At Nordo’s Culinarium in Pioneer Square, “Hotel Nordo” immerses diners in its historic building’s past, while at Teatro ZinZanni’s spiegeltent, mayhem abounds in “Welcome to Wonderland.”

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Time for a dinner-theater date? The two leading Seattle purveyors of supper shows have several new offerings on the menu.

At Nordo’s Culinarium, a ghostly morality tale is served between food courses. While most of Café Nordo’s shows have a culinary- or booze-related theme, this one is like an extended “Twilight Zone” episode with interludes for a deliciously inventive dinner.

Terry Podgorski’s script riffs on one of the many past lives of the Globe Building, the historic Pioneer Square structure built in 1890 as a hotel. Later it endured fire and earthquake and housed numerous businesses and retailers — most recently Elliott Bay Book Co.


Cafe Nordo: ‘Hotel Nordo’

Through Nov. 20, 109 S. Main St., Seattle; $65 (800-838-3006 or

Teatro ZinZanni: ‘Welcome to Wonderland’

Through Feb. 26, 222 Mercer St., Seattle; tickets from $99 (206-802-0015 or

Today you’ll find architectural offices and an art gallery in the imposing First Avenue landmark, as well as Nordo’s Culinarium showplace-restaurant. “Hotel Nordo” imagines four events from Seattle’s past, beginning with a wedding in the 1920s, in which restive spirits of the dead return to reckon with the living.

The show has its genuinely spooky moments, and a nice dollop of catharsis, as a woman reunites with a lost love, a murderess relives her act of passion, and a mystery involving two of your attentive servers, the hotel concierge (Richard Sloniker) and the bellhop (Opal Peachey) unravels.

It is a quirky batch of yarns, well-performed and musicalized (thanks to Nordo’s ace composer-musical director Anastasia Workman), with stylishly torchy vocals by cast members Heather Refvem, Corinne Magin and Alyssa Keane.

But most creative here are the visual embellishments (including trippy and vintage costuming, such as a dandy blue bellhop’s uniform and a turquoise tux for an enigmatic letter-writer), and director-food designer Erin Brindley’s exquisite little cakes that add up to a meal. There’s a savory butternut squash crostini with green apple and basil chiffonade, and a luscious stacked deck of comfort food that layers baked potato with ribs, fried potato skin, sour cream and black garlic. Food, one might say, to die for.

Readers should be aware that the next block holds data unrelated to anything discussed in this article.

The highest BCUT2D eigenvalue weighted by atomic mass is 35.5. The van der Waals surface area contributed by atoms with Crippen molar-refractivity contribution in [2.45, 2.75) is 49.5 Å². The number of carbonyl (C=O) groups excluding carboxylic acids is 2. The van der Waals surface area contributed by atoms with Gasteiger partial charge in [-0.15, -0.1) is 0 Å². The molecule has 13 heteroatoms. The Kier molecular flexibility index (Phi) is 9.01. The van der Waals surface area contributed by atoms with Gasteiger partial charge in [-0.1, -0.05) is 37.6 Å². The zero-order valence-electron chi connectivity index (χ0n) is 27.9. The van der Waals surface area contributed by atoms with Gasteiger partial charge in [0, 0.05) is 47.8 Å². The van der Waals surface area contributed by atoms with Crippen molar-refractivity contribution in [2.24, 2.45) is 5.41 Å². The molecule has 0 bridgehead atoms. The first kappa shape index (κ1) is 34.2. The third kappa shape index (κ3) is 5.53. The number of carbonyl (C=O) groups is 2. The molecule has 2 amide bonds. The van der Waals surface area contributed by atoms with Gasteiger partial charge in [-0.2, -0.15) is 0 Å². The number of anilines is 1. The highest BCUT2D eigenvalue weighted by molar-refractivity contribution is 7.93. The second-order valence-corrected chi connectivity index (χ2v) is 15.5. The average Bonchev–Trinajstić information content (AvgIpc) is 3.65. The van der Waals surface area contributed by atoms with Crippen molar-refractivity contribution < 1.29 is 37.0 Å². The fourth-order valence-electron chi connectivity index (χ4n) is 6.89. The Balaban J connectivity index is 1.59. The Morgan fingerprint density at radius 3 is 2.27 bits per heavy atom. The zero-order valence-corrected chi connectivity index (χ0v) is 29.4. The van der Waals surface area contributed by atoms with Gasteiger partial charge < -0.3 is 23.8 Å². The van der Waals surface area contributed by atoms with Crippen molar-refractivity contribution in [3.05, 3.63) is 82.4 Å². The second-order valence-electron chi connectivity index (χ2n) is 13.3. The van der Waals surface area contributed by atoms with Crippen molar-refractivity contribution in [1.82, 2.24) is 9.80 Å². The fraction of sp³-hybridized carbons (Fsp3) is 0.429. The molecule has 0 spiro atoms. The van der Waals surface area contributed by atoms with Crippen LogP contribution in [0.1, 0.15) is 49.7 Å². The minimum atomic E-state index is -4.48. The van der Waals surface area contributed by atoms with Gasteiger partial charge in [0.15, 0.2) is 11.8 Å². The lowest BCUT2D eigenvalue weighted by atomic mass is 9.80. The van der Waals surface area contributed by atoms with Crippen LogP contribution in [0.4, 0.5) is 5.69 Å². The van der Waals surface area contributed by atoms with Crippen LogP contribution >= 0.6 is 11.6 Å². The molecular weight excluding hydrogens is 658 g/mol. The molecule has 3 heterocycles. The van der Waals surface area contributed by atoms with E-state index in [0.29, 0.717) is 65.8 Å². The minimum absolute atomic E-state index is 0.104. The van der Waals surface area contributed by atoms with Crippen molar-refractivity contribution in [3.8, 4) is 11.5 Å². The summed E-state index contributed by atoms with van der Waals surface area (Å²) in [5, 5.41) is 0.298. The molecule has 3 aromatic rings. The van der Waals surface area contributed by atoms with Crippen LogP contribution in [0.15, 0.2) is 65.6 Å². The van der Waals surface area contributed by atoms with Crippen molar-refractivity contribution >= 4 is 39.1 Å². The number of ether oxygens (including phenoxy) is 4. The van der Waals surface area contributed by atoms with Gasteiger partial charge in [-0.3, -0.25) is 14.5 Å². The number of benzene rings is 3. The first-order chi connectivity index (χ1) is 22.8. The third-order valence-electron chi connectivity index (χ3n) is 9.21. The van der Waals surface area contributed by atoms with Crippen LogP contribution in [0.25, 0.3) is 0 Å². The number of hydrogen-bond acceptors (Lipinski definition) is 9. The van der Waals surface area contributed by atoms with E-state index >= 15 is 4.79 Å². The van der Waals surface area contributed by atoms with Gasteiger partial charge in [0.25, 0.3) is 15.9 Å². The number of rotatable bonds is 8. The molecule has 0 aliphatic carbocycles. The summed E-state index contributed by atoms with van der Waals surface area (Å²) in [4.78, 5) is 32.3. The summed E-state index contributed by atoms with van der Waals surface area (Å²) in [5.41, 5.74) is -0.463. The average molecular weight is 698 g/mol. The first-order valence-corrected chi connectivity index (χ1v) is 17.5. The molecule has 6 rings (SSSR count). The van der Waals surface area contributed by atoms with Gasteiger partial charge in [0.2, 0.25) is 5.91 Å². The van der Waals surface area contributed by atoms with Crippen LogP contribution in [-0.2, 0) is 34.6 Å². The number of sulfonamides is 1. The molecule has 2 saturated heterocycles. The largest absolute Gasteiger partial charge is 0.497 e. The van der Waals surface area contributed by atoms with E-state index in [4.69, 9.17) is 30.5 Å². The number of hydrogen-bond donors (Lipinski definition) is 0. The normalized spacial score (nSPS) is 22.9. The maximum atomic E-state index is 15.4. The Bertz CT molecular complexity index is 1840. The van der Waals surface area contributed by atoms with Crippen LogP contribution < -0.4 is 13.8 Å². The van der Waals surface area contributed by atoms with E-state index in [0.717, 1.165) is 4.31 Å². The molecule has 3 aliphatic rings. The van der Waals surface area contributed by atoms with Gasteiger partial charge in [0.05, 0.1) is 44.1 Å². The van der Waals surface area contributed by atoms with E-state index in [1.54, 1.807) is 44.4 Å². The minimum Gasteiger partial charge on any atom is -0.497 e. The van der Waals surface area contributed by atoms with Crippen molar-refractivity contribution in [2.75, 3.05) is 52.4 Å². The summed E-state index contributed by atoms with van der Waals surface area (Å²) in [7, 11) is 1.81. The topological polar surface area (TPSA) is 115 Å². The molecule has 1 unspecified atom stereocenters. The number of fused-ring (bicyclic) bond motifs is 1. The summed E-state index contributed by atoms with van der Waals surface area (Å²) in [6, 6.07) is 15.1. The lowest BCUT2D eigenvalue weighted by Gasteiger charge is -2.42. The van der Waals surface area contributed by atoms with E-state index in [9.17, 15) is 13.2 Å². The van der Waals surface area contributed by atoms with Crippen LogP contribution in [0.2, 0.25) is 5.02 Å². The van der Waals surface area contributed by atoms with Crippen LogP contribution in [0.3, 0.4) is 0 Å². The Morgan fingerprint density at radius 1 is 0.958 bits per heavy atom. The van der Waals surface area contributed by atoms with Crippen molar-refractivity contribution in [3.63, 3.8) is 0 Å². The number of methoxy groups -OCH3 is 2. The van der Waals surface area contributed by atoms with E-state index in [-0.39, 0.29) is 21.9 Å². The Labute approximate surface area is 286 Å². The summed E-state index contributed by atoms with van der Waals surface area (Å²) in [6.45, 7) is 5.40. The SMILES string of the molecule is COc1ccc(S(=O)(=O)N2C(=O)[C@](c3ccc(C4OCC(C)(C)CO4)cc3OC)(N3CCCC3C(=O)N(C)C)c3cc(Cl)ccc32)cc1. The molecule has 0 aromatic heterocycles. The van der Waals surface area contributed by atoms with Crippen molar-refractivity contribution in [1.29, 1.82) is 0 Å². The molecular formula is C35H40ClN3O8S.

On Nov. 11 and 12, Café Nordo is also offering a related special event for the intrepid (and well-heeled): “YUREI: The Lost Chapter of Hotel Nordo at the Panama Hotel.” You see “Hotel Nordo,” then reconvene at the Panama Hotel in the Chinatown International District, where a team of Japanese and Japanese-American artists will concoct an “immersive lost chapter to the show.” The $500 ticket also gets you a bed for the night and breakfast at the Panama Hotel, which may also have a few ghosts, drifting in and out of its 1910 walls …

Over in Teatro ZinZanni’s cabaret tent by Seattle Center, another sort of fantasia awaits you: “Welcome to Wonderland,” a very TZ take on Lewis Carroll’s “Alice’s Adventures in Wonderland.”

Here the visuals also play an outstanding role, with marvelous “Alice”-inspired costumes and props: oversized teacups and spoons are brandished. A gilded carriage arrives. There’s excellent finery befitting the Red Queen, the Queen of Hearts and the tall, tardy rabbit. And a slinky caterpillar goes table to table, handing out bottled potions in various hues. (As far as we could tell, no one grew larger or smaller after imbibing.)

The show is a characteristic TZ mélange of clowning, drag improv comedy (from the adroitly randy Kevin Kent), aerial and acrobatic acts, and in this instance a very generous portion of song from returning diva-comic Lady Rizo (aka Amelia Zirin-Brown), who vamps it up on tunes like “I Want to Be Evil,” belting ’em out like Lady Gaga on Ethel Merman’s vocal steroids.

The meal is not one of TZ’s best, and the sound amplification was overkill on a recent night — totally unnecessary, given those brass-plated lungs of Lady R. But no one does fanciful-special-occasion-variety-extravaganzas like Teatro ZinZanni.

The company is also offering a show for youth in some weekend matinees. The hourlong “Super Fun Party Time” features the musical trio Recess Monkey and circus acts. And in a new collaboration with the New York cabaret hot spot Joe’s Pub, TZ is also hosting occasional late-night, solo shows.